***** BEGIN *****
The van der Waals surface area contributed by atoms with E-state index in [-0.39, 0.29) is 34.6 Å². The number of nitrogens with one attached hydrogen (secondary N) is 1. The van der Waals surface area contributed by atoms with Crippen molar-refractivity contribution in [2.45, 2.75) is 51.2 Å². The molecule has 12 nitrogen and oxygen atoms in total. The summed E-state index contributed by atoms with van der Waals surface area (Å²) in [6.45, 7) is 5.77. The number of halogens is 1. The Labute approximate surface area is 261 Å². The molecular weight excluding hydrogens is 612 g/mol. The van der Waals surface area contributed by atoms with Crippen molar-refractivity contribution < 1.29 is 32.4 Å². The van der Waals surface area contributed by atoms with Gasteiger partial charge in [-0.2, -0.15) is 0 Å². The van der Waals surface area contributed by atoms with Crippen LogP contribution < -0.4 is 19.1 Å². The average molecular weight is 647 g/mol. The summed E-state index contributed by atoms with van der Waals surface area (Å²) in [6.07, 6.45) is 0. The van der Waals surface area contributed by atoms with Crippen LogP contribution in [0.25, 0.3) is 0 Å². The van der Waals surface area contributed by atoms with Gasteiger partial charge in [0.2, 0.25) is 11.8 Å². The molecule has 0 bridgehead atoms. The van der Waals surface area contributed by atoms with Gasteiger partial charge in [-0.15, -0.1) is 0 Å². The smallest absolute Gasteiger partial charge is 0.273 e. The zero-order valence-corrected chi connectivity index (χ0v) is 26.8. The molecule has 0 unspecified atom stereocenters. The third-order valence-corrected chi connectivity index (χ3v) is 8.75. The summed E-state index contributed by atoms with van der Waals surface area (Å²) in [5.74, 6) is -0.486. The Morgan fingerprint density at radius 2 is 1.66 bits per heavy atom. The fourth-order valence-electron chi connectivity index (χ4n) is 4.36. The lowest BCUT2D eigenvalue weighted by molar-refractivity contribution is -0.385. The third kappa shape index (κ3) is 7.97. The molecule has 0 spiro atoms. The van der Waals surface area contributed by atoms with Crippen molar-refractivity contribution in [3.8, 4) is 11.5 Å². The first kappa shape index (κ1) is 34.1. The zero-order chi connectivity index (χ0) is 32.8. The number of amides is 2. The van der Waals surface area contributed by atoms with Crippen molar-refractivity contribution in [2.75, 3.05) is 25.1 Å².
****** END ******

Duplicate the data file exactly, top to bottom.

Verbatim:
The van der Waals surface area contributed by atoms with E-state index in [-0.39, 0.29) is 34.6 Å². The number of nitrogens with one attached hydrogen (secondary N) is 1. The van der Waals surface area contributed by atoms with Crippen molar-refractivity contribution in [2.45, 2.75) is 51.2 Å². The molecule has 12 nitrogen and oxygen atoms in total. The summed E-state index contributed by atoms with van der Waals surface area (Å²) in [6.45, 7) is 5.77. The number of halogens is 1. The Labute approximate surface area is 261 Å². The molecular weight excluding hydrogens is 612 g/mol. The van der Waals surface area contributed by atoms with Crippen molar-refractivity contribution < 1.29 is 32.4 Å². The van der Waals surface area contributed by atoms with Gasteiger partial charge in [-0.2, -0.15) is 0 Å². The van der Waals surface area contributed by atoms with Crippen LogP contribution < -0.4 is 19.1 Å². The average molecular weight is 647 g/mol. The summed E-state index contributed by atoms with van der Waals surface area (Å²) in [6.07, 6.45) is 0. The van der Waals surface area contributed by atoms with Crippen LogP contribution in [0.25, 0.3) is 0 Å². The van der Waals surface area contributed by atoms with Gasteiger partial charge in [0.2, 0.25) is 11.8 Å². The molecule has 0 bridgehead atoms. The van der Waals surface area contributed by atoms with Gasteiger partial charge in [-0.15, -0.1) is 0 Å². The smallest absolute Gasteiger partial charge is 0.273 e. The zero-order valence-corrected chi connectivity index (χ0v) is 26.8. The molecule has 0 unspecified atom stereocenters. The third-order valence-corrected chi connectivity index (χ3v) is 8.75. The summed E-state index contributed by atoms with van der Waals surface area (Å²) in [5.74, 6) is -0.486. The Morgan fingerprint density at radius 2 is 1.66 bits per heavy atom. The fourth-order valence-electron chi connectivity index (χ4n) is 4.36. The lowest BCUT2D eigenvalue weighted by molar-refractivity contribution is -0.385. The third kappa shape index (κ3) is 7.97. The molecule has 0 spiro atoms. The van der Waals surface area contributed by atoms with Crippen molar-refractivity contribution in [3.8, 4) is 11.5 Å². The first kappa shape index (κ1) is 34.1. The zero-order chi connectivity index (χ0) is 32.8. The number of amides is 2. The van der Waals surface area contributed by atoms with Crippen molar-refractivity contribution in [2.75, 3.05) is 25.1 Å².